Thomas Malthus Born (1766)

Thomas Robert Malthus, a British cleric turned economist, was born on February 13, 1766 (died 1834).  Malthus is famous for a small booklet he published in 1798, entitled An Essay on the Principle of Population as it Affects the Future Improvement of Society, with Remarks on the Speculations of Mr. Godwin, M. Condorcet, and Other Writers.  Originally published anonymously, Malthus later took credit for the work and wrote a continuous string of expansions and updates throughout his life.

In the booklet, Malthus made the fundamental argument that the human species is destined for a recurring series of tragedies—war, famine, disease.  The cause?  Humans (and all species) reproduce so fast that they outstrip the production of resources—chiefly food—to support them.  The consequence of too many people and not enough food is, therefore, tragedy.  This concept—now called Malthusian or Neo-Malthusian—became the centerpiece of environmental thought in the 1960s as ecologists wrestled with worries over a rapidly growing world population.

Malthus grew up in the small market town of Dorking, in southern England.  He was educated at home by his father, until enrolling at Cambridge University’s Jesus College.  He was ordained into the Anglican Church.  He became a professor of “political economy”—the first such post in England—and taught at a college in Hertfordshire, England, for his entire life.  He wrote much about economic theory, most of which was contrary to conventional thought at the time.  For example, while others were suggesting that human life would eventually evolve to a state of perfection, Malthus believed otherwise.  Helping the poor, he thought, would just lead them to have more children, which would produce more poverty.  The obvious endpoint would be famine, disease and strife, leading to a reduction in population through misery—and then the cycle could begin again.

Thomas Malthus, 1853 (oil painting by John Linnell, photo by Welcomme Images)

He expressed these ideas in his 1798 booklet, and it found an immediate and sympathetic audience.  However, we remember Malthus today because his message especially resonated when the science of ecology arrived in the 20th Century.  Ecologists studying populations of animals watched as their numbers grew at exponential rates to high densities, outstripping their food supplies and then ending in massive starvation.  They revived Malthus’ ideas to warn post-World-War-II society that the rapid growth of human populations would end up the same way.  When Paul Ehrlich, the Stanford ecologist, wrote The Population Bomb in 1969, he again popularized Malthus’ view of the human condition.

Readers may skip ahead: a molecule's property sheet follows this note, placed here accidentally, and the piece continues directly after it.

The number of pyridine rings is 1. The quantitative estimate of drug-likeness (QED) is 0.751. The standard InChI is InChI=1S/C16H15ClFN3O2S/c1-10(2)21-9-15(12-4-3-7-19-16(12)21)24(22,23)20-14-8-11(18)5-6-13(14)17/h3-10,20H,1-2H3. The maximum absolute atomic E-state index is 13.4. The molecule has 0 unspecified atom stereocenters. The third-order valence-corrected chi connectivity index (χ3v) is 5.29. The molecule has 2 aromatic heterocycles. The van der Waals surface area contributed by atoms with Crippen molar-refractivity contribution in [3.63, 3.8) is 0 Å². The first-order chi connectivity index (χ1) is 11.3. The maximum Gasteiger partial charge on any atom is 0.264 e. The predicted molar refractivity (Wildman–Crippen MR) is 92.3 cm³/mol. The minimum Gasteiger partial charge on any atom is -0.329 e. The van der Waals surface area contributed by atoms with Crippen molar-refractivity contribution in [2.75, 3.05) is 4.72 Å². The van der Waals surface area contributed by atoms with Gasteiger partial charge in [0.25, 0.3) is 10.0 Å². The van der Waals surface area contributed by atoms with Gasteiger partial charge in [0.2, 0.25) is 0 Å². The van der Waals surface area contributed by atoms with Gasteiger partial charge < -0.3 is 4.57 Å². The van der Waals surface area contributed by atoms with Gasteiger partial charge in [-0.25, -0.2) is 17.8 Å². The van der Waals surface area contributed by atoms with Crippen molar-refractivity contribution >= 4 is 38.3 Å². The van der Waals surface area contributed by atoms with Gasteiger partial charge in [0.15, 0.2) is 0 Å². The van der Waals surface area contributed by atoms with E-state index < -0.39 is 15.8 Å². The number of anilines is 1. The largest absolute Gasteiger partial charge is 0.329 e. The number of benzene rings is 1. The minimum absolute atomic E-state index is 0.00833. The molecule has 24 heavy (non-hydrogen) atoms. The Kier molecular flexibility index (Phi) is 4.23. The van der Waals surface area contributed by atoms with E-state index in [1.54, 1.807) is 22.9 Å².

Fortunately, neither Malthus’ dire view nor Ehrlich’s have come to pass.  With the huge agricultural improvements that we know as the Green Revolution, food supply has grown faster than population.  And improvements in standard of living throughout the world have led not to higher population growth rates, but to lower ones.

References:

Encyclopedia Britannica.  Thomas Malthus.  Available at:  https://www.britannica.com/biography/Thomas-Malthus.  Accessed February 12, 2017.

The Victorian Web.  Thomas Robert Malthus.  Available at:  http://www.victorianweb.org/economics/malthus.html.  Accessed February 12, 2017.

Understanding Evolution.  The Ecology of Human Populations:  Thomas Malthus.  University of California, Berkeley, Understanding Evolution website.  Available at:  http://evolution.berkeley.edu/evolibrary/article/history_07.  Accessed February 12, 2017

This Month in Conservation

February 1
Afobaka Dam and Operation Gwamba (1964)
February 2
Groundhog Day
February 3
George Adamson, African Lion Rehabilitator, Born (1906)
February 4
Congress Overrides President Reagan’s Veto of Clean Water Act (1987)
February 5
National Wildlife Federation Created (1936)
February 6
Colin Murdoch, Inventor of the Tranquilizer Gun, Born (1929)
February 7
Karl August Mobius, Ecology Pioneer, Born (1825)
February 8
President Johnson Addresses Congress about Conservation (1965)
February 8
Lisa Perez Jackson, Environmental Leader, Born (1982)
February 9
U.S. Fish Commission Created (1871)
February 10
Frances Moore Lappe, author of Diet for a Small Planet, born (1944)
February 11
International Day of Women and Girls in Science
February 12
Judge Boldt Affirms Native American Fishing Rights (1974)
February 13
Thomas Malthus Born (1766)
February 14
Nature’s Faithful Lovers
February 15
Complete Human Genome Published (2001)
February 16
Kyoto Protocol, Controlling Greenhouse-Gas Emissions, Begins (2005)
February 16
Alvaro Uglade, Father of Costa Rica’s National Parks, Born (1946)
February 17
Sombath Somphone, Laotian Environmentalist, Born (1952)
February 17
R. A. Fischer, Statistician, Born (1890)
February 18
Julia Butterfly Hill, Tree-Sitter, Born (1974)
February 18
World Pangolin Day
February 19
Lincoln Boyhood National Memorial Established (1962)
February 20
Ansel Adams, Nature Photographer, Born (1902)
February 21
Carolina Parakeet Goes Extinct (1918)
February 22
Nile Day
February 23
Italy’s Largest Inland Oil Spill (2010)
February 24
Joseph Banks, British Botanist, Born (1743)
February 25
First Federal Timber Act Passed (1799)
February 26
Four National Parks Established (1917-1929)
February 27
International Polar Bear Day
February 28
Watson and Crick Discover The Double Helix (1953)
February 29
Nature’s Famous Leapers
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